Average debt hits $21,696 but Canadians can handle it

Non-mortgage debt hits $21,69 (The Canadian Press)

Canadians are borrowing more but managing to pay off loans on time, according to a new TransUnion report.

Average non-mortgage debt levels in Canada rose nearly two per cent in the last year, landing at $21,696 in the first quarter of 2017.

“The consumer credit market in Canada is expanding, and is doing so in a healthy manner,” Matt Fabian, director of research and consulting for TransUnion Canada, has said. “More consumers are gaining access to credit, and credit limits have been increasing at a strong rate during the last two years. At the same time, serious delinquency rates have remained relatively low. It’s especially encouraging to see some major Canadian markets lead the way in delinquency declines and credit growth, as it bodes well for Canada’s overall economic activity.”

The rate of delinquencies on non-mortgage accounts over 90 days also dropped 1.5 per cent from a year ago. Only 2.72 per cent of accounts are not receiving scheduled payments on time. The declines in failures to make required payments are seen most around major cities, the report says, with Toronto’s delinquency rate down 7.55 per cent, Montreal’s down 2.51 per cent and Ottawa down 2.37 per cent.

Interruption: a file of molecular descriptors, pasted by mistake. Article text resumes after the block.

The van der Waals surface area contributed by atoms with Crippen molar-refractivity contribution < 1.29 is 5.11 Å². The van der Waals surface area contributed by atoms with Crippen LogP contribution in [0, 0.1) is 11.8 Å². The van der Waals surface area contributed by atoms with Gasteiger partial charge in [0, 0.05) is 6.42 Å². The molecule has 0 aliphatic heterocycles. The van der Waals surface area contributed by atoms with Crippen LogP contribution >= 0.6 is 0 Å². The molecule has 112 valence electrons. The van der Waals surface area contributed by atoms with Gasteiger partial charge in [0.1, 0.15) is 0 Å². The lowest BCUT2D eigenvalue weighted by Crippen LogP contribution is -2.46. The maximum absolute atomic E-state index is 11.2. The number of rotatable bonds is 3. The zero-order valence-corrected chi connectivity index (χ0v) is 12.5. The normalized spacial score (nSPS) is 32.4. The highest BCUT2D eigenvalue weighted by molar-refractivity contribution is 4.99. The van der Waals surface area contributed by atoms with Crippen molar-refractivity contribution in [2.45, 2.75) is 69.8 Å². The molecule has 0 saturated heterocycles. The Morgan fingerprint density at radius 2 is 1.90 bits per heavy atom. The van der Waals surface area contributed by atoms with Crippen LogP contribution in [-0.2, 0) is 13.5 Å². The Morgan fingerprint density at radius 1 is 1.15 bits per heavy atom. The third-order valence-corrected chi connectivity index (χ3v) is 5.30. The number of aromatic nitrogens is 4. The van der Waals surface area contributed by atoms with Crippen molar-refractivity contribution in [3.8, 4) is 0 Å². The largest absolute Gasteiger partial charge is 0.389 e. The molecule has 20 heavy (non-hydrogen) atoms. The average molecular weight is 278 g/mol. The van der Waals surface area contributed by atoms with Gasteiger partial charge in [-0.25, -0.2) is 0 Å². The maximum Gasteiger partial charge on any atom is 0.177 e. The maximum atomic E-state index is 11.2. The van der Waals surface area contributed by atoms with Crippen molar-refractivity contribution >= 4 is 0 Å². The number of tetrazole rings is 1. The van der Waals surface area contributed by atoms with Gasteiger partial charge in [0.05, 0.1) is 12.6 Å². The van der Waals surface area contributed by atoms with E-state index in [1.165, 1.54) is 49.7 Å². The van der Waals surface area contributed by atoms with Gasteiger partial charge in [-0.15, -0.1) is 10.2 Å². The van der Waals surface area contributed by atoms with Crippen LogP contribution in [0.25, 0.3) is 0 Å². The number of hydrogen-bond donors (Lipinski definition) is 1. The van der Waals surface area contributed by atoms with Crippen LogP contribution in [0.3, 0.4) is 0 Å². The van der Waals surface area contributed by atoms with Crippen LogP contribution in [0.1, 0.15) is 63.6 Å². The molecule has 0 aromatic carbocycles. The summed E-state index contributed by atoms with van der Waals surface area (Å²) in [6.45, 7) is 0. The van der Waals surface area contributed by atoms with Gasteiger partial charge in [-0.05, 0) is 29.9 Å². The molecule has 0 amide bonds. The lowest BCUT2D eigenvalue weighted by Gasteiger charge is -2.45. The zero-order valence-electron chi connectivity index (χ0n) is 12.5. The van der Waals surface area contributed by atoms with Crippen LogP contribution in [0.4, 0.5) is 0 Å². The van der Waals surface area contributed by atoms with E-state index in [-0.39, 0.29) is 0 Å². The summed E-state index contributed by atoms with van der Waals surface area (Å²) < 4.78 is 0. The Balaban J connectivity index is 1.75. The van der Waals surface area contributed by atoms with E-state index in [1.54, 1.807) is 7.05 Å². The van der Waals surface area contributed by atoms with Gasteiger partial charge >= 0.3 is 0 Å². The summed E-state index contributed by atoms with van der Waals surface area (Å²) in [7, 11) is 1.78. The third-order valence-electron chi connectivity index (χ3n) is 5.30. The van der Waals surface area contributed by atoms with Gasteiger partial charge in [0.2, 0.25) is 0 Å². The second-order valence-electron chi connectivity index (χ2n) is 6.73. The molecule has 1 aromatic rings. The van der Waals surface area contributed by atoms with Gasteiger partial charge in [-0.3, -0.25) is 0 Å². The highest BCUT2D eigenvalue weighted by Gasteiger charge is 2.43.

In Calgary, however, average non-mortgage debt sits at $28,184 and the average delinquency rate rose by 6.64 per cent. Vancouver’s delinquency rate, where the average debt of $25,579 is higher than Toronto’s and the national average, also rose slightly by 1.85 per cent. Edmonton’s average debt is only slightly lower at $24,354, with a 4.84 per cent rise in non-payments.

The number of Canadian consumers owing money to a credit card company sits 20.4 million as of the end of the first quarter of 2017, rising 3.5 per cent from the same period in 2015. The tier of borrowers with less-than-stellar credit, known as sub-prime consumers, have helped these numbers. In 2015, only nearly 2.1 million people from this market had access to credit cards. Today, it’s 14 per cent higher at 2.5 million. And they’re managing to make payments on time; serious delinquency rates for subprime borrowers dropped 9.4 per cent in the last two years.

Canadians also like to own wheels. One of the fastest growing segments in consumer credit is auto lending. The average balances in the last year rose to $18,783 in Q1 2017, and increase of 2.75 per cent in a year. Again, consumers are good at making payments on time, with serious delinquency rates (0 days or more past due) remained low and more or less unchanged in the last year (1.70 per cent in Q1 of 2017 versus 1.67 in Q1 of 2016).

“Despite an extended period of growth, auto loans continue to perform extremely well,” Fabian has said. “More prime and above consumers are originating auto accounts and at higher amounts, while delinquency rates remain at historically low levels.”